How To Start a Successful Jewellery Business

Interview with Tokyo Based Jewellery Designer: Bikudesigns

At Creative and Coffee we are here to advocate for slow fashion and sustainable brands. So I am very excited to be able to share with you this interview with Victoria of Bikudesigns.

Whilst I was living in Japan, I really took to heart the Japanese concept of 勿体無い (Mottainai) which loosely means ‘wasteful’ but also speaks to a sense that we should treasure possessions and try to fix and reuse them as much as possible. The anthesis to fast fashion culture.

Victoria very much embodies this spirit in her business, which recycles vintage kimono, destined for landfills, into beautiful jewellery.

But perhaps it would be better to let Victoria tell you all about her business herself!

Please tell us a little bit about yourself and your business.

My name is Victoria Close and I’m the founder of Bikudesigns, a vintage kimono accessories brand based in Shimokitazawa, Tokyo. I source damaged vintage kimono and rescue them from the landfill by creating them into something new.

Did you always think you would go into business for yourself, or did you imagine yourself in a different career?

I’ve always been an entrepreneur in one way or another so it’s not surprising to anyone that I ended up having a full-time business. I had a jewellery side-business when I was in my teens which helped me financially survive university! At that time I was repurposing vintage jewellery in my designs rather than fabric, but the model is not too dissimilar from what I’m doing today.

How To Run a Successful Jewellery Business Pinterest

Why did you start your business?

The first couple of iterations of my business solely existed for the love of making. I honestly love doing anything creative, so at that time it was a way to make money to support my craft. In the early days the business paid for my training in precious metals jewellery, commercial jewellery such as diamond setting and casting (Studio Jewelers, N.Y.) and classical jewellery techniques (Jewelry Arts Institute N.Y.) and funded an Artist in Residence in Sydney.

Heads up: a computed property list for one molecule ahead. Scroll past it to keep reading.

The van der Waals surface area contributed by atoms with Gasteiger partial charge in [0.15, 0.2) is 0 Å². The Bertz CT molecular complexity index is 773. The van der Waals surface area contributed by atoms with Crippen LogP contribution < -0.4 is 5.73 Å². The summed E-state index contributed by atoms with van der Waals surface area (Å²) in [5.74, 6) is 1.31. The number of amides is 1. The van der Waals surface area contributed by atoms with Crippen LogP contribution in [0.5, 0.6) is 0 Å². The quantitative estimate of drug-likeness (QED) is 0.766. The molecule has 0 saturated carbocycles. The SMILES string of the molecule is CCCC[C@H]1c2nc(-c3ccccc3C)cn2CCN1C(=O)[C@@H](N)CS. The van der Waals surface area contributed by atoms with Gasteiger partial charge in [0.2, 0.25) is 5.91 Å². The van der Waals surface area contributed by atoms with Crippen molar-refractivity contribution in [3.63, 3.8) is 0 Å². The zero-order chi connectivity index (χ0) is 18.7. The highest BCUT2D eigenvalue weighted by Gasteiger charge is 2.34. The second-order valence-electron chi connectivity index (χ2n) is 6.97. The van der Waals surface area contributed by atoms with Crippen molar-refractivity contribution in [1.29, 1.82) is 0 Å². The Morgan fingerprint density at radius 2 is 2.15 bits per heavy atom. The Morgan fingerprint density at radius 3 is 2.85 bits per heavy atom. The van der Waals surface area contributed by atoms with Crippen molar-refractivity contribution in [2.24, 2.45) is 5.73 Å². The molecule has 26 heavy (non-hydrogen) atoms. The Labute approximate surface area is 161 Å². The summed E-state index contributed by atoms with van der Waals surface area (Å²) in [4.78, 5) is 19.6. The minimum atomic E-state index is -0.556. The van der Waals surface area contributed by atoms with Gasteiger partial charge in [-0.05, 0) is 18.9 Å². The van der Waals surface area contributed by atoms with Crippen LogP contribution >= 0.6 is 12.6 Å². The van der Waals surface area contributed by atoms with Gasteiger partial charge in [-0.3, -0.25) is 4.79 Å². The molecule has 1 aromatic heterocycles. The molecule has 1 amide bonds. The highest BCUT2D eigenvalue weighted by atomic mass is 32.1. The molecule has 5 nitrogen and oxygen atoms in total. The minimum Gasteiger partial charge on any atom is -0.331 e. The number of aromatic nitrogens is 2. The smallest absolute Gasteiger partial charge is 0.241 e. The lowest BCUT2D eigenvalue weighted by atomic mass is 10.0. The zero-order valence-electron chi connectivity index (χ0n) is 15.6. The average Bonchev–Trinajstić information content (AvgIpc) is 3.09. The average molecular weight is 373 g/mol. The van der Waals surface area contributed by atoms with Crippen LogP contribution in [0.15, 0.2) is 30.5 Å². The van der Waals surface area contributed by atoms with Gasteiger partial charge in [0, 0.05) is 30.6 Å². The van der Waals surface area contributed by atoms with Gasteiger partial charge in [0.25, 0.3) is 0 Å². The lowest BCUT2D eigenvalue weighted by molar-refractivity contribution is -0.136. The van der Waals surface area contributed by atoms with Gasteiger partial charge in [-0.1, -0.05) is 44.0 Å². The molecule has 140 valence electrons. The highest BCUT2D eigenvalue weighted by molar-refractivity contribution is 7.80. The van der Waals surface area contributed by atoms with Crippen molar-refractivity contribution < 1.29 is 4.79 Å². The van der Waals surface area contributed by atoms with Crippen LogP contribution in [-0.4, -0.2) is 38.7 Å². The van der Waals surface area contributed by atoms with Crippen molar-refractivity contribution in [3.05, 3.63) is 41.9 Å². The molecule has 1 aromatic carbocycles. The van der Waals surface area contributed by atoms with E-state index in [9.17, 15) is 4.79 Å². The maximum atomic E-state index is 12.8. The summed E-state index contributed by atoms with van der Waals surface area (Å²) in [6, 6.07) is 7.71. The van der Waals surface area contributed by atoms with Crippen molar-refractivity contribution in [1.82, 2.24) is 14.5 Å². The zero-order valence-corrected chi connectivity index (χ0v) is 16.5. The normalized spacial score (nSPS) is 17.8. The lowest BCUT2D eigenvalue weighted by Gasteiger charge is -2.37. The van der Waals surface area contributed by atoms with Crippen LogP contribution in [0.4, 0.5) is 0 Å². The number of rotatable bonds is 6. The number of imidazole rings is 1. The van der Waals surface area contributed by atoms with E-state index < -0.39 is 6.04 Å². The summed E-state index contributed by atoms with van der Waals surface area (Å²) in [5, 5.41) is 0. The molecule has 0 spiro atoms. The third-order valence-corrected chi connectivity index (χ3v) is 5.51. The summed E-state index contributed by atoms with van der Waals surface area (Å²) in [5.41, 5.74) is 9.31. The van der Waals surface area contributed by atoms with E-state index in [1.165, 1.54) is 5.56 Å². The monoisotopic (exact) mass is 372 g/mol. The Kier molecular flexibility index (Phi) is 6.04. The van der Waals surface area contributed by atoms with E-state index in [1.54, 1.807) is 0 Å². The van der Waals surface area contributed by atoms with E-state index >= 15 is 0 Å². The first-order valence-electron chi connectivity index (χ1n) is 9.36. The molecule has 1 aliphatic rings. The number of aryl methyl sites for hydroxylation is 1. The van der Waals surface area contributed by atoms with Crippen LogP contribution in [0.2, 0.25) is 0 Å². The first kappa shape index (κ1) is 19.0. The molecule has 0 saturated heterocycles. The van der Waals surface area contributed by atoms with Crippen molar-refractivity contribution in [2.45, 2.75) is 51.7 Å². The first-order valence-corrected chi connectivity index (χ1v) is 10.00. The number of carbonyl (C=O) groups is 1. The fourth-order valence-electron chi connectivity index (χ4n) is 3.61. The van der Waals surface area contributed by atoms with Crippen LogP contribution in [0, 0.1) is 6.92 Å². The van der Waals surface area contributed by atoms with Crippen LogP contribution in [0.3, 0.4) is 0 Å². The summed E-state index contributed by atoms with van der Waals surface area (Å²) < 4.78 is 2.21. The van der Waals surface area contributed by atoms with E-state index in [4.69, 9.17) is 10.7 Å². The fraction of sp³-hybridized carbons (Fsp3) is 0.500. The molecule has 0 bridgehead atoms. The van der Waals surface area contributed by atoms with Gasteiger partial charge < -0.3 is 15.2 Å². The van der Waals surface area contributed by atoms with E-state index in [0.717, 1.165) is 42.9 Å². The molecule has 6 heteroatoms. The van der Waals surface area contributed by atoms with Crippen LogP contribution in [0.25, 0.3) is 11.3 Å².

My ‘why’ for the business changed when I had my kids and decided to jump into jewellery design full-time in 2016. I was definite I didn’t want to return to my previous job as a primary school teacher and used it as a way to help with a career change to fit around my family.

What’s one thing you wish you had known when you began your business?

I wish someone had told me that the amount of time I would spend in my creative work would only be a small percentage of my week. Presently I spend around 1-2 days making and the rest is filled with marketing, supplies sourcing, admin, customer service, photography and much more!

What are the best resources that have helped you along the way?

Having a ‘Business Bestie’ or an accountability partner has been fantastic for me. My bestie and I have been meeting virtually at least once a week during the pandemic to set goals for our businesses. Having someone there to check in with every week keeps me on track.

I would also recommend seeking professional help when you can for areas of your business you’re not confident in. I’ve taken courses in business, photography, Instagram, SEO, Pinterest, Wholesale and I’m currently in a handmade business Mastermind membership.

How do you successfully promote and market your business?

I have a pretty active social media presence, although I’m trying really hard to manage the amount of time I’m spending there. Marketing for me is making human connections. Having chats in Instagram DMs, spending time in my lovely Facebook VIP Club and of course, email the people on my list regularly (at least twice a month).
Taking part in events and launches that bring me visibility by leveraging another person’s following is a way I have grown my customer base. Joint giveaways, virtual events, podcast appearances, guest-blogging, guest interviews on my blog, joint instagram lives and live stream interviews are just a few ways to get in front of new audiences.

What is your biggest failure, and what did you learn from it?

I wish I’d jumped into full-time business much earlier than I did.  At the beginning I had no idea about how to build a brand and how to market it successfully. I thought that if I had a great product, that was well-designed and well-made that it would sell. 

I learned the hard way that community is the most important aspect of having a business and that creating an email list from day one is the best thing you can do to secure the future of your business. 

What are you proudest of?

I’ve learned a lot along the way through courses, personal research and actually taking the action to build a business that I’m now in a position to help others in my situation. In July 2020 I set up Overseas Makers Guild, a free Facebook community to support handmade business owners living overseas. Ex-pat businesses have a very unique perspective and set of problems that I feel I can help with.

What advice would you give someone wanting to grow a small business similar to yours?

1. Start earlier than you think you should. Don’t over-research the set-up, take action.
2. Find out what matters to you and consistently show up for yourself.
3. Set up an email list from day one.
4. Get clear about who your ideal customer is and talk to their needs.
5. Ask for help when you need it.

Want to get in touch with Victoria? Here are a few helpful links!

Mailing list:
Facebook page:
VIP Club:
Overseas Makers Guild on Facebook:
Overseas Makers Guild on Instagram:

Leave a Reply

Your email address will not be published. Required fields are marked *